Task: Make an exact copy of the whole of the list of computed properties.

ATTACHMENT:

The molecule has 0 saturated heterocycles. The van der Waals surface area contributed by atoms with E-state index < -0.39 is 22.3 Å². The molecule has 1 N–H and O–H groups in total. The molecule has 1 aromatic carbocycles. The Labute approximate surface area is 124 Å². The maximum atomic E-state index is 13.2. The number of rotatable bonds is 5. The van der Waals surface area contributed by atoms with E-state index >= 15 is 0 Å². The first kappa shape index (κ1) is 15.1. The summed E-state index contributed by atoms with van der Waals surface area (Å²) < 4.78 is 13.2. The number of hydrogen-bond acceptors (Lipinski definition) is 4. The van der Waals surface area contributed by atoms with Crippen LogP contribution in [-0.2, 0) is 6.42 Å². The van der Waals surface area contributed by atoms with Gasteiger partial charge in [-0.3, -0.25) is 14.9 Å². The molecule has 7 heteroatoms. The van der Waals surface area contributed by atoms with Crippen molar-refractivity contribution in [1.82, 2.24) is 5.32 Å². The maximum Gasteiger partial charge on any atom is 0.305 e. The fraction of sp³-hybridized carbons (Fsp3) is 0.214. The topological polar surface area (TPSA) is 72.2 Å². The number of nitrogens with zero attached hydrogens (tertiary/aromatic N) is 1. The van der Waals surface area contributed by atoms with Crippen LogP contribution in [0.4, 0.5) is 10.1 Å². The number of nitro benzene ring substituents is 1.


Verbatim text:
The molecule has 0 saturated heterocycles. The van der Waals surface area contributed by atoms with E-state index < -0.39 is 22.3 Å². The molecule has 1 N–H and O–H groups in total. The molecule has 1 aromatic carbocycles. The Labute approximate surface area is 124 Å². The maximum atomic E-state index is 13.2. The number of rotatable bonds is 5. The van der Waals surface area contributed by atoms with E-state index >= 15 is 0 Å². The first kappa shape index (κ1) is 15.1. The summed E-state index contributed by atoms with van der Waals surface area (Å²) < 4.78 is 13.2. The number of hydrogen-bond acceptors (Lipinski definition) is 4. The van der Waals surface area contributed by atoms with Crippen LogP contribution in [-0.2, 0) is 6.42 Å². The van der Waals surface area contributed by atoms with Gasteiger partial charge in [-0.3, -0.25) is 14.9 Å². The molecule has 7 heteroatoms. The van der Waals surface area contributed by atoms with Crippen molar-refractivity contribution in [1.82, 2.24) is 5.32 Å². The maximum Gasteiger partial charge on any atom is 0.305 e. The fraction of sp³-hybridized carbons (Fsp3) is 0.214. The topological polar surface area (TPSA) is 72.2 Å². The number of nitrogens with zero attached hydrogens (tertiary/aromatic N) is 1. The van der Waals surface area contributed by atoms with Crippen LogP contribution in [0.4, 0.5) is 10.1 Å². The number of nitro benzene ring substituents is 1.